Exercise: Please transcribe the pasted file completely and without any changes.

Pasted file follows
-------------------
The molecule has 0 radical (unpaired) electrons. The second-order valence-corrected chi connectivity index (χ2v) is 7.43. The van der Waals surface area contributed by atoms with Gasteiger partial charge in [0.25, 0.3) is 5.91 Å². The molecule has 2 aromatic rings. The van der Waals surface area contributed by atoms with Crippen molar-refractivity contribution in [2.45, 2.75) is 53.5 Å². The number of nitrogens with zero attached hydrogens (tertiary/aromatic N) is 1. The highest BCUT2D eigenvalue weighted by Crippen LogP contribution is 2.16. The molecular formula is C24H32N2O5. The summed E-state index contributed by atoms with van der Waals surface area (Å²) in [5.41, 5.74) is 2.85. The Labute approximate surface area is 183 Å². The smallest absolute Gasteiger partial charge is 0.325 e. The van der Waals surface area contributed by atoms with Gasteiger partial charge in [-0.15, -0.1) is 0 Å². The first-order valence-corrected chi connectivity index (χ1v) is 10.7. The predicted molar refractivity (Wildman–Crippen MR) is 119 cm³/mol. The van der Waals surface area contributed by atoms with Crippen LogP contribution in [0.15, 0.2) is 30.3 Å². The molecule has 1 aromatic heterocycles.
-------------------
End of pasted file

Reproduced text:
The molecule has 0 radical (unpaired) electrons. The second-order valence-corrected chi connectivity index (χ2v) is 7.43. The van der Waals surface area contributed by atoms with Gasteiger partial charge in [0.25, 0.3) is 5.91 Å². The molecule has 2 aromatic rings. The van der Waals surface area contributed by atoms with Crippen molar-refractivity contribution in [2.45, 2.75) is 53.5 Å². The number of nitrogens with zero attached hydrogens (tertiary/aromatic N) is 1. The highest BCUT2D eigenvalue weighted by Crippen LogP contribution is 2.16. The molecular formula is C24H32N2O5. The summed E-state index contributed by atoms with van der Waals surface area (Å²) in [5.41, 5.74) is 2.85. The Labute approximate surface area is 183 Å². The smallest absolute Gasteiger partial charge is 0.325 e. The van der Waals surface area contributed by atoms with Gasteiger partial charge in [-0.15, -0.1) is 0 Å². The first-order valence-corrected chi connectivity index (χ1v) is 10.7. The predicted molar refractivity (Wildman–Crippen MR) is 119 cm³/mol. The van der Waals surface area contributed by atoms with Crippen LogP contribution in [0.15, 0.2) is 30.3 Å². The molecule has 1 aromatic heterocycles.